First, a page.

Skip to content Skip to navigation

Report indicates $17.1 million savings when bullying prevention programs are sustained

October 9, 2012
by Shannon Brys, Associate Editor
| Reprints

The Highmark Foundation released the first savings analysis created about the impact of bullying prevention programs in Pennsylvania. One example the report highlights is a $17.1 million in potential school savings when the number of students who leave schools because of bullying is reduced.

A first-time look at savings indicates there are cost savings for schools when they initiate long-term evidence-based programs to prevent bullying. For the first time, the Center for Health Promotion and Disease Prevention at the Windber Research Institute looked at the anticipated financial impact of the expansion of the evidence-based Olweus Bullying Prevention Program (OBPP) during a three-year period in the 49 Pennsylvania counties that the Highmark Foundation serves.

"The cost-benefit analysis report provides valuable and positive outlooks that bullying prevention programs are having a greater impact in our schools, among health care organizations, within families and throughout the community," said Highmark Foundation President Yvonne Cook, according to a press release. "The Highmark Foundation is focused on supporting health care initiatives that address the improvement of service delivery systems. It is our hope that this report will serve as a change agent for bullying prevention in schools and organizations across the nation."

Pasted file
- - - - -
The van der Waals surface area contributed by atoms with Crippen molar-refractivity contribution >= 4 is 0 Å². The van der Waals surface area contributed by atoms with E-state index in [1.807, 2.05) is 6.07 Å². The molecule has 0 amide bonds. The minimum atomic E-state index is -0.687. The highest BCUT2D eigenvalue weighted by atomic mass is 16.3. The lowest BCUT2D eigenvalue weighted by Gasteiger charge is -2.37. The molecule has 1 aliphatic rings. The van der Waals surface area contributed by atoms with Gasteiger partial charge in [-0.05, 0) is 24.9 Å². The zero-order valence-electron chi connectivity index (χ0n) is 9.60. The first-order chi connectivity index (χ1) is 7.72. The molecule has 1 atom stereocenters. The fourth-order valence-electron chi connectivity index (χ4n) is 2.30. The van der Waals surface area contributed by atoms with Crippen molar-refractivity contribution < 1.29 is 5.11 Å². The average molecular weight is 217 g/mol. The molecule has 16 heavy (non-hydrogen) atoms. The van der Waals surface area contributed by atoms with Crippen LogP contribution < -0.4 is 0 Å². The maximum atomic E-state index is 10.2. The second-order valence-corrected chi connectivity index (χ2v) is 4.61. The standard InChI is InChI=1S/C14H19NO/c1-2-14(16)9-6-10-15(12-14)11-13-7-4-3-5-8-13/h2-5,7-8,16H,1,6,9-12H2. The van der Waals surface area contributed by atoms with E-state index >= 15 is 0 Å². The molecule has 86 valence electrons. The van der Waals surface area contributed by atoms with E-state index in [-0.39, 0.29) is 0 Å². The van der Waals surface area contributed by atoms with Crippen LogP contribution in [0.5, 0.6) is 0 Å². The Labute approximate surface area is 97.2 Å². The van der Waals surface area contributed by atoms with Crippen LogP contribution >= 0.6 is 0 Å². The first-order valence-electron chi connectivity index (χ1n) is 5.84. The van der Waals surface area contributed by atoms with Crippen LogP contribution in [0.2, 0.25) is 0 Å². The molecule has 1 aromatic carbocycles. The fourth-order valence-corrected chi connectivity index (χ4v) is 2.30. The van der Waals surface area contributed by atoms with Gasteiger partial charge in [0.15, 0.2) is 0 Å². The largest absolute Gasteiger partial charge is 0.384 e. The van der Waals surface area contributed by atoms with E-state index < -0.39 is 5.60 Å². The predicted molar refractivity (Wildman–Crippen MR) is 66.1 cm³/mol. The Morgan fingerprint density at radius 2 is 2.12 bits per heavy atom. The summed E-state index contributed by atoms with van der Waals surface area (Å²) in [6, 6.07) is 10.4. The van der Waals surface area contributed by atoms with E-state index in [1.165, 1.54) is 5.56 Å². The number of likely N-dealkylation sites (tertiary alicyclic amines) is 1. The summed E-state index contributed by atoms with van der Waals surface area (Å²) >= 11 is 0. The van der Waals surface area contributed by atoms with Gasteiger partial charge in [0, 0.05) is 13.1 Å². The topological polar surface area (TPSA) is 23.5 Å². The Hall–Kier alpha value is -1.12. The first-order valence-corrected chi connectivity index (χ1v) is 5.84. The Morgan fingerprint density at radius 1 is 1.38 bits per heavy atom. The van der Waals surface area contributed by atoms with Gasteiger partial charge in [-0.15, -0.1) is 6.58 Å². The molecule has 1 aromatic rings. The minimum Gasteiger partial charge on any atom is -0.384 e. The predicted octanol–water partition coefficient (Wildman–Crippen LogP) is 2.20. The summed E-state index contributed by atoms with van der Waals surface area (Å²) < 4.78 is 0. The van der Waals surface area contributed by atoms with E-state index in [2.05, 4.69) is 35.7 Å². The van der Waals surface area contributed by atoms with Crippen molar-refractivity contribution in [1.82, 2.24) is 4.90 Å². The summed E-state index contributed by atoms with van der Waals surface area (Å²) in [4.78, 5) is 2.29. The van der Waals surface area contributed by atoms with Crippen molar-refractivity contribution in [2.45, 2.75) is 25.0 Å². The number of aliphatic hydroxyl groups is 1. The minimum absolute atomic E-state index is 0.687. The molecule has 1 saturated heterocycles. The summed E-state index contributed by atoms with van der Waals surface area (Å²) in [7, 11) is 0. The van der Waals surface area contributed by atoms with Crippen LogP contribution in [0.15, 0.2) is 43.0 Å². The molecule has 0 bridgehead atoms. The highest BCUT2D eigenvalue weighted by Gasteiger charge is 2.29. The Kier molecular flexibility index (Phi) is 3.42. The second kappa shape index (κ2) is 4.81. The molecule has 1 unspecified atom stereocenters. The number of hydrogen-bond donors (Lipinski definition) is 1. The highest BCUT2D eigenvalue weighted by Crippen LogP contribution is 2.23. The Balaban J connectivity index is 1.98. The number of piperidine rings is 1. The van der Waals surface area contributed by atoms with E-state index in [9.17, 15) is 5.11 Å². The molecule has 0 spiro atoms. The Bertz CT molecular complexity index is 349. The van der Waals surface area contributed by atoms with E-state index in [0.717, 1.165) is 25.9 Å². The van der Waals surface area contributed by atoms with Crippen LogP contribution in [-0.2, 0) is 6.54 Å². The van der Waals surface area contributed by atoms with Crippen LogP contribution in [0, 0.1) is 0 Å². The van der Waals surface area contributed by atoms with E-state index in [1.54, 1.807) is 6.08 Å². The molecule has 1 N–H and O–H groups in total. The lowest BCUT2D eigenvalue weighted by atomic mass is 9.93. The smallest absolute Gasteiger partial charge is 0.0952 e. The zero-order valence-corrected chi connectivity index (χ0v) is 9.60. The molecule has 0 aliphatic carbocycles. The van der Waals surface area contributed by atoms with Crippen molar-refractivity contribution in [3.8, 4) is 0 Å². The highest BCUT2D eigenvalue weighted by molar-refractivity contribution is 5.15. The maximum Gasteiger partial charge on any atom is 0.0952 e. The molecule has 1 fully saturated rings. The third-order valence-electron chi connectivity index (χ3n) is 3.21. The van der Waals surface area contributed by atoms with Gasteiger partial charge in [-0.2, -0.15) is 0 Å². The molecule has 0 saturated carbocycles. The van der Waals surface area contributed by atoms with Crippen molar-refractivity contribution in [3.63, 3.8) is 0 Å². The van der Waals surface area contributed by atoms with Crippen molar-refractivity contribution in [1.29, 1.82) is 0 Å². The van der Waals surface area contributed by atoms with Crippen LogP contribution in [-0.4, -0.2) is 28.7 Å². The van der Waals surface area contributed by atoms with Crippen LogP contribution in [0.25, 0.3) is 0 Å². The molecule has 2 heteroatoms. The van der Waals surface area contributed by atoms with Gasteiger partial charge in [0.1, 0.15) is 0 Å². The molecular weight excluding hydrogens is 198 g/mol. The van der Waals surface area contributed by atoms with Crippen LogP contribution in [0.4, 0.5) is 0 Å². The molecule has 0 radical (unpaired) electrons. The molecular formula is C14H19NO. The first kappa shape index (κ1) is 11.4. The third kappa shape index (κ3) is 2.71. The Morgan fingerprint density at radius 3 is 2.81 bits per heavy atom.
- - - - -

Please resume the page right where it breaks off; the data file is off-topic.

The report also compared the value of reduced health care utilization and care costs when bullying is reduced. Some of the various health-related conditions or problems caused by bullying incidents include mental health disorders, headaches, abdominal pain and/or alcohol use. On average, 31.4 percent of students with these bullying-related health disorders are treated at an estimated $1,683 per student (per 18 months).

"If the number of students who bully or who are bullied decreases, fewer students will experience such health-related consequences and a direct reduction in treatment costs will result," said Dr. Matthew Masiello, director of the Center for Health Promotion and Disease Prevention at the Windber Research Institute.

The Highmark Foundation is continuing its efforts to address and fund evidence-based bullying prevention programs in Pennsylvania, and has recommitted funding to the Windber Research Institute and the Center for Safe Schools through combined $1 million grants.  According to the press release, the funding will be used to support bullying prevention efforts in Pennsylvania through activities designed to fill gaps in resources, provide unavailable services and strategic development of outcomes evaluation.

Topics